Cardiopulmonary resuscitation – would you do it?

  • Su-May Liew


The use of cardiopulmonary resuscitation or CPR as it is better known, as a means of prolonging life in a pulseless and non-breathing person, has almost universally been accepted as sacrosanct in the practice of medicine. Mouthto-mouth ventilation was first recommended by the National Research Council of USA in 1957 1 and the first reported out-of-hospital resuscitation took place in 1960.1 It has been reported that survival rates and hospital discharge of up to 43% can be achieved when CPR is started within 3 to 4 minutes.1 Also, the combination of CPR with immediate on-site defibrillation may achieve survival rates as great as 70%.1 In Malaysia, CPR is taught to medical personnel, trainees, first-aiders, lifeguards and the police as well as the navy. The Malaysian Clinical Practice Guidelines on Acute Myocardial Infarction (AMI)2 strongly urged the teaching of CPR to the general public. The authors wrote “About 30% of deaths due to AMI occur within the first hour; 60% of deaths occur outside the hospital. Thus the general public and the family of patients with CHD should learn cardiopulmonary resuscitation and basic life support.” (copied from article)


Mejicano GC, Maki DG. Infections acquired during cardiopulmonary resuscitation: estimating the risk and defining strategies for prevention. Ann Intern Med. 1998;129(10):813-8.

Robaayah Z (ed). Clinical Practice Guidelines on Acute Myocardial Infarction. Ministry of Health Malaysia, 2001.

UNAIDS. AIDS and HIV infection: Information for United Nations employees and their families. April 2000 (rev.1). Geneva, UNAIDS, 2000.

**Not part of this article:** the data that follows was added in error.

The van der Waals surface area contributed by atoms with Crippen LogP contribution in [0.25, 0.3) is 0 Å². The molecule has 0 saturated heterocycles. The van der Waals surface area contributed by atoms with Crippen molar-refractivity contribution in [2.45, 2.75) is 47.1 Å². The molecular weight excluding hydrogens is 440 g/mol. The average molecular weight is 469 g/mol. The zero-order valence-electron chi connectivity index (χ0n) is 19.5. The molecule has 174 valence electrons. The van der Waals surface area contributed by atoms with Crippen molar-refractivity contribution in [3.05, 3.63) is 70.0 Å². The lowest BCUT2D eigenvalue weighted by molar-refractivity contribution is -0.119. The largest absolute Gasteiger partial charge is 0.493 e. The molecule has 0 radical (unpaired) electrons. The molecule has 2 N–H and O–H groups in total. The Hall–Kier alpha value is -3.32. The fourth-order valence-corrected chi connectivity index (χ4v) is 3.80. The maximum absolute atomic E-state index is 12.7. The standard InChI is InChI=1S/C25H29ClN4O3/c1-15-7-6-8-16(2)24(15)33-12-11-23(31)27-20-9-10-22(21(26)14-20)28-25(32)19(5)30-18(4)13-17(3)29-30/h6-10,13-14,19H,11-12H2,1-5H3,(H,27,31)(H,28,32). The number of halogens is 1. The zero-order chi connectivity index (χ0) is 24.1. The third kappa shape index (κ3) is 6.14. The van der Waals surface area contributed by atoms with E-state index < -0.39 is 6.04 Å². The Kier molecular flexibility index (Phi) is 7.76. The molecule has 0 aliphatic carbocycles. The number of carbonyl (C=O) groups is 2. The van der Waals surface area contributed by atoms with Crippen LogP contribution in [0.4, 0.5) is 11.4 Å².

Bierens JJ, Berden HJ. Basic CPR and AIDS: are volunteer lifesavers prepared for a storm? Resuscitation. 1996;32:185-91.

Brenner BE, Van DC, Lazar EJ, Camargo CA. Determinants of physician reluctance to perform mouth-to-mouth resuscitation. J Clin Epidemiol. 2000;53:1054-61.

Brenner BE, Kauffman J. Reluctance of internists and medical nurses to perform mouth-to-mouth resuscitation. Arch Intern Med. 1993;153(15):1763-9.

Brenner B, Stark B, Kauffman J. The reluctance of house staff to perform mouth-to-mouth resuscitation in the inpatient setting: what are the considerations? Resuscitation. 1994;28:185-93.

Hew P, Brenner B, Kauffman J. Reluctance of paramedics and emergency medical technicians to perform mouth-to-mouth resuscitation. J Emerg Med. 1997;15:279-84.

Kern KB, Hilwig RW, Berg RA, et al. Importance of continuous chest compressions during cardiopulmonary resuscitation: improved outcome during a simulated single lay-rescuer scenario. Circulation. 2002;105:645-9.

Berg RA. Role of mouth-to-mouth rescue breathing in bystander cardiopulmonary resuscitation for asphyxial cardiac arrest. Crit Care Med. 2000;28(11 Suppl):N193-195.

Hazinski MF, Nadkarni VM, Hickey RW, et al. Major changes in the 2005 AHA guidelines for CPR and ECC: Reaching the tipping point for change. Circulation. 2005;112(24 Suppl):lV206-11.

Highlights of the 2005 American Heart Association guidelines for cardiopulmonary resuscitation and emergency cardiovascular care. Currents in Emergency Cardiovascular Care. Winter 2005-2006;16(4).

Rosnah R, Fadhli Y, Zainal Ariffin O. Survey on first aid and CPR among health personnel in Malaysia. NCD Malaysia. 2005;4(4):3-10.

Sokol DK. Doctors’ first duty: Professional or personal? International Herald Tribune. 2005. October 21.

How to Cite
LiewS.-M. (2006). Cardiopulmonary resuscitation – would you do it?. Malaysian Family Physician, 1(2 & 3), 3. Retrieved from
Original Articles